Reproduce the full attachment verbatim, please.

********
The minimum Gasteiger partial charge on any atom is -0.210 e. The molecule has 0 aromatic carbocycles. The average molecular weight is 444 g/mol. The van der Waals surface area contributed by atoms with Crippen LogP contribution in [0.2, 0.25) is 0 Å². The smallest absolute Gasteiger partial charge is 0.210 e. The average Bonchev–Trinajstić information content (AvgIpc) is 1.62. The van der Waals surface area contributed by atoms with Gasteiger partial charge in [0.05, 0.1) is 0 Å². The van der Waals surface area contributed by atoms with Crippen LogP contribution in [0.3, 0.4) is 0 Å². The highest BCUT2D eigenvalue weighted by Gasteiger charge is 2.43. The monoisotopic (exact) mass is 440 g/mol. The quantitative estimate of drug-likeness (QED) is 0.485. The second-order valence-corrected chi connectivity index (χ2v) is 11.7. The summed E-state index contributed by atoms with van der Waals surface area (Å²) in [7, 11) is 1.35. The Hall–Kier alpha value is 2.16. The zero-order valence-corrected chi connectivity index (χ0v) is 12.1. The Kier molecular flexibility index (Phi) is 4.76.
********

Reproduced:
The minimum Gasteiger partial charge on any atom is -0.210 e. The molecule has 0 aromatic carbocycles. The average molecular weight is 444 g/mol. The van der Waals surface area contributed by atoms with Crippen LogP contribution in [0.2, 0.25) is 0 Å². The smallest absolute Gasteiger partial charge is 0.210 e. The average Bonchev–Trinajstić information content (AvgIpc) is 1.62. The van der Waals surface area contributed by atoms with Gasteiger partial charge in [0.05, 0.1) is 0 Å². The van der Waals surface area contributed by atoms with Crippen LogP contribution in [0.3, 0.4) is 0 Å². The highest BCUT2D eigenvalue weighted by Gasteiger charge is 2.43. The monoisotopic (exact) mass is 440 g/mol. The quantitative estimate of drug-likeness (QED) is 0.485. The second-order valence-corrected chi connectivity index (χ2v) is 11.7. The summed E-state index contributed by atoms with van der Waals surface area (Å²) in [7, 11) is 1.35. The Hall–Kier alpha value is 2.16. The zero-order valence-corrected chi connectivity index (χ0v) is 12.1. The Kier molecular flexibility index (Phi) is 4.76.